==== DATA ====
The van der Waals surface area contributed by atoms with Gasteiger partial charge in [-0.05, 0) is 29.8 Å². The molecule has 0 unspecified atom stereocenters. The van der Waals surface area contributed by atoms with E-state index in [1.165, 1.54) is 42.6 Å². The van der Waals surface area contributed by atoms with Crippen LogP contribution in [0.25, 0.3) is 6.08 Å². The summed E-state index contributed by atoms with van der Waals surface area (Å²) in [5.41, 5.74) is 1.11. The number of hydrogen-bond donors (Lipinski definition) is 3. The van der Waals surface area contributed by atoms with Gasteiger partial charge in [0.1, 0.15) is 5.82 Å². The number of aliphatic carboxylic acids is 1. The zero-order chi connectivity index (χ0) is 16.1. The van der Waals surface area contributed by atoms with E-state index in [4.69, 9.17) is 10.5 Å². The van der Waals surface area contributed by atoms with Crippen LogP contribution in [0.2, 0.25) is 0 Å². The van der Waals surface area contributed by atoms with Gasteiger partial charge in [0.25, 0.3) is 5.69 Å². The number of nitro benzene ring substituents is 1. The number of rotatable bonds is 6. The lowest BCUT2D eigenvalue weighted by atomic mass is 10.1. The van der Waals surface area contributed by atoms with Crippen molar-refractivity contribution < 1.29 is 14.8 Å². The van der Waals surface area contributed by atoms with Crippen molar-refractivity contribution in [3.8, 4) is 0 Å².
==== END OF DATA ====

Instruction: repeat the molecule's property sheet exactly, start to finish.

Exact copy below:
The van der Waals surface area contributed by atoms with Gasteiger partial charge in [-0.05, 0) is 29.8 Å². The molecule has 0 unspecified atom stereocenters. The van der Waals surface area contributed by atoms with E-state index in [1.165, 1.54) is 42.6 Å². The van der Waals surface area contributed by atoms with Crippen LogP contribution in [0.25, 0.3) is 6.08 Å². The summed E-state index contributed by atoms with van der Waals surface area (Å²) in [5.41, 5.74) is 1.11. The number of hydrogen-bond donors (Lipinski definition) is 3. The van der Waals surface area contributed by atoms with Gasteiger partial charge in [0.1, 0.15) is 5.82 Å². The number of aliphatic carboxylic acids is 1. The zero-order chi connectivity index (χ0) is 16.1. The van der Waals surface area contributed by atoms with E-state index in [4.69, 9.17) is 10.5 Å². The van der Waals surface area contributed by atoms with Crippen LogP contribution in [0.2, 0.25) is 0 Å². The van der Waals surface area contributed by atoms with Gasteiger partial charge in [0.25, 0.3) is 5.69 Å². The number of nitro benzene ring substituents is 1. The number of rotatable bonds is 6. The lowest BCUT2D eigenvalue weighted by atomic mass is 10.1. The van der Waals surface area contributed by atoms with Crippen molar-refractivity contribution < 1.29 is 14.8 Å². The van der Waals surface area contributed by atoms with Crippen molar-refractivity contribution in [3.8, 4) is 0 Å².